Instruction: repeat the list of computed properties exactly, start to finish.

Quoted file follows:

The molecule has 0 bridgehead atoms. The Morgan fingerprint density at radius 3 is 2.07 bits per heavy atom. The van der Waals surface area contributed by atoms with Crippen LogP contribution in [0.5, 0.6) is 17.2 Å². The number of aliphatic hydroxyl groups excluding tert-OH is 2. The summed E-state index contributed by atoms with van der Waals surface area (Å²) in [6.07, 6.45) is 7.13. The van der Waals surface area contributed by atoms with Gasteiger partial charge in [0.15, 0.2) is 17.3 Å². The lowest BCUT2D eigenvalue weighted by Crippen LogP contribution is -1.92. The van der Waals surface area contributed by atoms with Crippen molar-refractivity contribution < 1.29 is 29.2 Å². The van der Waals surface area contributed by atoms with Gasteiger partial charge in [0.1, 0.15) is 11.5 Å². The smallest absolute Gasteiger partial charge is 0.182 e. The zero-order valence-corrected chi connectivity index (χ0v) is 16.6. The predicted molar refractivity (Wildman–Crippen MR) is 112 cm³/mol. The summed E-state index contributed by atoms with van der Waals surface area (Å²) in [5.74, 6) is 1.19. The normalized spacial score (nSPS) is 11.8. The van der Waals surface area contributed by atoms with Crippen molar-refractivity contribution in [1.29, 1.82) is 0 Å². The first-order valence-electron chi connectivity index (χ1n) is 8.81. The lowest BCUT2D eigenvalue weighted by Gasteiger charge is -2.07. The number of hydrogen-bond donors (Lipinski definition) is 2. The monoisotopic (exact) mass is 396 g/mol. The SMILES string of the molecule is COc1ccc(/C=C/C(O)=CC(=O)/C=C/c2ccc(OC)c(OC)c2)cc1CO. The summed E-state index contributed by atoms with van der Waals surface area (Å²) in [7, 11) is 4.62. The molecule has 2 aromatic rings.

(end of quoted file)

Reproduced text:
The molecule has 0 bridgehead atoms. The Morgan fingerprint density at radius 3 is 2.07 bits per heavy atom. The van der Waals surface area contributed by atoms with Crippen LogP contribution in [0.5, 0.6) is 17.2 Å². The number of aliphatic hydroxyl groups excluding tert-OH is 2. The summed E-state index contributed by atoms with van der Waals surface area (Å²) in [6.07, 6.45) is 7.13. The van der Waals surface area contributed by atoms with Gasteiger partial charge in [0.15, 0.2) is 17.3 Å². The lowest BCUT2D eigenvalue weighted by Crippen LogP contribution is -1.92. The van der Waals surface area contributed by atoms with Crippen molar-refractivity contribution < 1.29 is 29.2 Å². The van der Waals surface area contributed by atoms with Gasteiger partial charge in [0.1, 0.15) is 11.5 Å². The smallest absolute Gasteiger partial charge is 0.182 e. The zero-order valence-corrected chi connectivity index (χ0v) is 16.6. The predicted molar refractivity (Wildman–Crippen MR) is 112 cm³/mol. The summed E-state index contributed by atoms with van der Waals surface area (Å²) in [5.74, 6) is 1.19. The normalized spacial score (nSPS) is 11.8. The van der Waals surface area contributed by atoms with Crippen molar-refractivity contribution in [1.29, 1.82) is 0 Å². The first-order valence-electron chi connectivity index (χ1n) is 8.81. The lowest BCUT2D eigenvalue weighted by Gasteiger charge is -2.07. The number of hydrogen-bond donors (Lipinski definition) is 2. The monoisotopic (exact) mass is 396 g/mol. The SMILES string of the molecule is COc1ccc(/C=C/C(O)=CC(=O)/C=C/c2ccc(OC)c(OC)c2)cc1CO. The summed E-state index contributed by atoms with van der Waals surface area (Å²) in [7, 11) is 4.62. The molecule has 2 aromatic rings.